GLENFARCLAS 2.01 16 DALMORE 1.43 DOWN 5

ARRAN 1.25 17 ARRAN 1.22 =

MORTLACH 1.19 18 ROSEBANK 1.10 UP 2

GLENLIVET 1.07 19 CAOL ILA 1.08 UP 3

ROSEBANK 1.06 20 ST MAGDALENE 1.06 UP 6

TALISKER 1.04 21 GLENLIVET 0.96 DOWN 2

CAOL ILA 0.98 22 TALISKER 0.92 DOWN 1

GLEN GRANT 0.75 23 GLEN GRANT 0.89 =

BUNNAHABHAIN 0.74 24 CLYNELISH 0.71 UP 3

LITTLEMILL 0.57 25 BUNNAHABHAIN 0.65 DOWN 1

ST MAGDALENE 0.54 26 MORTLACH 0.60 DOWN 8

CLYNELISH 0.50 27 GLENGOYNE 0.58 UP 2

ABERLOUR 0.49 28 ABERLOUR 0.54 =

GLENGOYNE 0.48 29 GLENROTHES 0.51 UP 3

KILCHOMAN 0.47 30 LONGMORN 0.39 UP 4

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TOP 30 DISTILLERIES LEAGUE TABLE

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RARE WHISKY 101

COLLECTORS’ RANKINGS

P

1 Macallan Macallan =

2 Ardbeg Ardbeg =

3 Bowmore Bowmore =

4 Highland Park Highland Park =

5 Bruichladdich Bruichladdich =

6 Glenfiddich Glenfiddich =

7 Lagavulin Lagavulin =

8 Glenmorangie Glenmorangie =

9 Port Ellen Laphroaig UP 2

10 Springbank Port Ellen DOWN 1

11 Laphroaig Springbank DOWN 1

12 Balvenie Balvenie =

13 Arran GlenDronach UP 1

14 GlenDronach Arran DOWN 1

15 Glenfarclas Glenfarclas =

16 Glenlivet Caol Ila UP 1

17 Caol Ila Glenlivet DOWN 1

18 Dalmore Dalmore =

19 Brora Brora =

20 Talisker Rosebank UP 1

21 Rosebank Talisker DOWN 1

22 Bunnahabhain Mortlach UP 2

23 Kilchoman Aberlour UP 3

24 Mortlach Bunnahabhain DOWN 2

25 Glen Grant Kilchoman DOWN 2

26 Aberlour Glen Grant DOWN 1

27 Glengoyne Glengoyne =

28 Clynelish Clynelish =

29 Linkwood Glenrothes UP 1

30 Glenrothes Linkwood DOWN 1

RANK Q4 2016 Q2 2017 MOVEMENT(HALF YEAR 2017)

The collectors’ ranking is a league table based on an equal weighting for Volume and Value sold at auction in the UK using all data from the entire database rather than purely six months or annually.

The top eight remain the same, with Laphroaig entering the top ten for the first time and confirming the surging demand for heavily peated Scotch. Conflictingly, Mortlach moves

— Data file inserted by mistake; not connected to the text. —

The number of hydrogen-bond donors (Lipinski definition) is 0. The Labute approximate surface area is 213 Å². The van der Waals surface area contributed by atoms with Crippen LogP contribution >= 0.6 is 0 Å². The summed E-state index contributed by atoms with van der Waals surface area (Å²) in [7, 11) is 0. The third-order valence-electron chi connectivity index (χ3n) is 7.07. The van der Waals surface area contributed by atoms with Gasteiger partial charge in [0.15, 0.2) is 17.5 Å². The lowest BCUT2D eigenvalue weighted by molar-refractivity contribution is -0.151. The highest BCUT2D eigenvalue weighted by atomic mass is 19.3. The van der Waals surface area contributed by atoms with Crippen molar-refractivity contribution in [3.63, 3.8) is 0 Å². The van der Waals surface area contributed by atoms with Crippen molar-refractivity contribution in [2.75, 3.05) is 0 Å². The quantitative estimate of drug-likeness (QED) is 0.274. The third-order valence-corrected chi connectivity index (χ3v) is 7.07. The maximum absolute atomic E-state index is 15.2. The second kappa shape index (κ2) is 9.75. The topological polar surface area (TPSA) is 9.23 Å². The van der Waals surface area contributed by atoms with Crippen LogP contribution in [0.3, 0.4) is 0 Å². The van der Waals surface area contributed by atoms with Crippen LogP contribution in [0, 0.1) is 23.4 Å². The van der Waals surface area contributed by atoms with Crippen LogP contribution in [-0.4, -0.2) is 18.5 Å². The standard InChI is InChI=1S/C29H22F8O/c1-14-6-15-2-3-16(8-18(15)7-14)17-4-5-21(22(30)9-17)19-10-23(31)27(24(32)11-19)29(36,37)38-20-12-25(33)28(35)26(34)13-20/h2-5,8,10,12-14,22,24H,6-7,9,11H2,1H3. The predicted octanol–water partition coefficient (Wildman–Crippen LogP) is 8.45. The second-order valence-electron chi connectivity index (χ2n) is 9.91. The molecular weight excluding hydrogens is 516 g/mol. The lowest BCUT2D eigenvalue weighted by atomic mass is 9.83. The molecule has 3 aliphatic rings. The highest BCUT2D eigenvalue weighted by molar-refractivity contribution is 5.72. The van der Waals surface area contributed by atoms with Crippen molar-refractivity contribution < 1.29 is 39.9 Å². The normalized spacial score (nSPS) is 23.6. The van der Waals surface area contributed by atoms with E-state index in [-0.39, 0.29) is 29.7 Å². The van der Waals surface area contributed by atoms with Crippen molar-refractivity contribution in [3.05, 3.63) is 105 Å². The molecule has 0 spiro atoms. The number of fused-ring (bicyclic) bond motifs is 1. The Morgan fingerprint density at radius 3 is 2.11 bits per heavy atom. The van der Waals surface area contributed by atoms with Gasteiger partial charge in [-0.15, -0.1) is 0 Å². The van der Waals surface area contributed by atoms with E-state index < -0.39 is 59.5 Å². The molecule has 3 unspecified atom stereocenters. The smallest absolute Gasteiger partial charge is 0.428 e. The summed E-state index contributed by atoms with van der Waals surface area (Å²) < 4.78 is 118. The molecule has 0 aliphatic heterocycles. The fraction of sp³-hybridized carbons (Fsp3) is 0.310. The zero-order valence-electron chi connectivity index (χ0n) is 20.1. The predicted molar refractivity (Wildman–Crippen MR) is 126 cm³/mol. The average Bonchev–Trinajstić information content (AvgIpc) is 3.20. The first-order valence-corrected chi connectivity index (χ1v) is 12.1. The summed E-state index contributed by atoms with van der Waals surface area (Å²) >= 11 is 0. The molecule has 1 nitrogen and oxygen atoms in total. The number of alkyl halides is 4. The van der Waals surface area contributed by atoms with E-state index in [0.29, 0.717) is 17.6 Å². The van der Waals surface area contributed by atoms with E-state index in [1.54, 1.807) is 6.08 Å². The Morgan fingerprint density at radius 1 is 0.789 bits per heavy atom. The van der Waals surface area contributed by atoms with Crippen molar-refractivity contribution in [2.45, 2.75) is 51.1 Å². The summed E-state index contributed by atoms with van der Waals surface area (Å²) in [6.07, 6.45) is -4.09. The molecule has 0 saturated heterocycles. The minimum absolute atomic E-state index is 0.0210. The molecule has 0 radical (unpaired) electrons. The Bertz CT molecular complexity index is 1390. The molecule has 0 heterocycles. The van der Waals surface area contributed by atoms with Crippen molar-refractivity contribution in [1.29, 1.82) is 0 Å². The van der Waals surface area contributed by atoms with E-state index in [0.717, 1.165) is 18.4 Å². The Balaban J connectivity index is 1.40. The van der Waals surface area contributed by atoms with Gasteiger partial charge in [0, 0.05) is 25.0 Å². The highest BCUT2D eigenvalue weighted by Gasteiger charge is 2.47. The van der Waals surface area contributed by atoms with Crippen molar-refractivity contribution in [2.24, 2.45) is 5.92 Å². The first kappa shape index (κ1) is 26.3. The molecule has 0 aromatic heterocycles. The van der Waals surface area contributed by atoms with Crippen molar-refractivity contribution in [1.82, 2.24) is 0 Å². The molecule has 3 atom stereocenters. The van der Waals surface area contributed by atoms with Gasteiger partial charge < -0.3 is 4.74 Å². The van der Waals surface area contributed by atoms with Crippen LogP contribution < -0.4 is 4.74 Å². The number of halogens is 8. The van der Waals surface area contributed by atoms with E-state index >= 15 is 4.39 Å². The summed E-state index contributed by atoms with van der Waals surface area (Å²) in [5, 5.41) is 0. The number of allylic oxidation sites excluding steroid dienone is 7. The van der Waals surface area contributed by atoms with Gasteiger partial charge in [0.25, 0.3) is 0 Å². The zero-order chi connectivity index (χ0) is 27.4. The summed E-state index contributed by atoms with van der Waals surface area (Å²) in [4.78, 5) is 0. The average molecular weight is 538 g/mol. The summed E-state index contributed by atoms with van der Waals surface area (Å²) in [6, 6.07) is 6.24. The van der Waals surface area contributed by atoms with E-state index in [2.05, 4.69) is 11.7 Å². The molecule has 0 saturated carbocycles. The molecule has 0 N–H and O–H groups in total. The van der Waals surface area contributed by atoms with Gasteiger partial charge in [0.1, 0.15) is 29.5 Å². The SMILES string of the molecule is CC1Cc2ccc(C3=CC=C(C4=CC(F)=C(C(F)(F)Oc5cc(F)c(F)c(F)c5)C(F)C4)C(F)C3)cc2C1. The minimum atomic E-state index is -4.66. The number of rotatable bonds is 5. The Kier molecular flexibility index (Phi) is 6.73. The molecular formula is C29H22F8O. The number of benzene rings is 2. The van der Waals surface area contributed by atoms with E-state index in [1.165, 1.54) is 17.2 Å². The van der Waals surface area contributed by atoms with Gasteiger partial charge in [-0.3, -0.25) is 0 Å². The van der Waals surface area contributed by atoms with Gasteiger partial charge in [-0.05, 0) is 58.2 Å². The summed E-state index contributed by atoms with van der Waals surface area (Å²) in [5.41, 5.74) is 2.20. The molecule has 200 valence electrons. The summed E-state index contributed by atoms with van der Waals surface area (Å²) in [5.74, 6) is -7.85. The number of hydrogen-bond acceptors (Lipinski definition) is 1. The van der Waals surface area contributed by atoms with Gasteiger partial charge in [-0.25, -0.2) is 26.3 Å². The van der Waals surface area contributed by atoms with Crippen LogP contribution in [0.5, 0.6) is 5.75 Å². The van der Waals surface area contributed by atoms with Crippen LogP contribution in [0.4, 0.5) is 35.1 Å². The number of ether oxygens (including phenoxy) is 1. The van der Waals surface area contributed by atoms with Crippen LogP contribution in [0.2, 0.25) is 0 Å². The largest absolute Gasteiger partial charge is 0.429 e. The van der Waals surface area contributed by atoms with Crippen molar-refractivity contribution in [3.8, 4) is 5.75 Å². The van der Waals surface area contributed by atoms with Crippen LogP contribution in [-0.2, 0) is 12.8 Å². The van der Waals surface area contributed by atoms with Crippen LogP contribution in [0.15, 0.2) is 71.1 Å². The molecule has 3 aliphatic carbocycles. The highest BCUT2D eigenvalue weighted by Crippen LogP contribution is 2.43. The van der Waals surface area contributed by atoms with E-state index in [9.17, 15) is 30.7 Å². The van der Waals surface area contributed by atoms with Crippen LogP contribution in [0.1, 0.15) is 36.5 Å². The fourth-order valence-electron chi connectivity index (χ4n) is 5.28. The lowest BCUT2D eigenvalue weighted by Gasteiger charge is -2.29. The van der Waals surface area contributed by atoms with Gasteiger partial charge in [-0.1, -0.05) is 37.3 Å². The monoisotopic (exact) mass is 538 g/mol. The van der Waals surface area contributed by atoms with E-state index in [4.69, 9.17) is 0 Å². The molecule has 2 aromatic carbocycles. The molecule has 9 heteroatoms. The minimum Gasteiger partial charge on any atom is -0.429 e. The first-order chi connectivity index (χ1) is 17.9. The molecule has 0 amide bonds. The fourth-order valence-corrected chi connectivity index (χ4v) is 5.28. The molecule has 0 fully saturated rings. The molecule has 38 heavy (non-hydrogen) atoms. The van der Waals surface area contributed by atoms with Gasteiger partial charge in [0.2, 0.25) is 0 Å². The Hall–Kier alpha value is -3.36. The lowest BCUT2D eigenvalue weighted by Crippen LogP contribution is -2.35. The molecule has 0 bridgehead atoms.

up two places: however, the collectors’ index covers the whole database rather than the short term six month picture with the previous volume and value charts.

Highlighting the popularity of sherried malts, GlenDronach and Aberlour both advance in the collectors’ index.

Glenrothes could prove an interesting collectable now the brand has been bought back by Edrington. Can they turn what was looking a somewhat beleaguered brand into something special? There’s a nice fit into Edrington and there’s very little internal competition with The Macallan, Highland Park and Glenturret.

Some interesting limited editions could quickly see Glenrothes as an increasing target for collectors.

LAPHROAIG

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RARE WHISKY 101

INVESTOR RANKINGS

The Investors’ distillery ranking is based 80% on the pure % increase in value for all bottles, with a small 10% weighting on the highest average price (all bottles)

and the overall highest price (10%) of a single bottle.

This table can highlight the brands that suddenly become hot - or icy cold - and acts as an early warning indicator to the astute buyer of where to focus.

P

1 Brora Brora =

2 Macallan Macallan =

3 Dalmore Killyloch UP 1

4 Killyloch Dalmore DOWN 1

5 Port Ellen Bowmore UP 1

6 Bowmore Ben Wyvis UP 32

7 Convalmore Port Ellen DOWN 2

8 Mortlach Springbank UP 9

9 Ardbeg Ardbeg =

10 Balvenie St Magdalene UP 1

11 St Magdalene Rosebank UP 14

12 Glen Grant Glenury Royal UP 2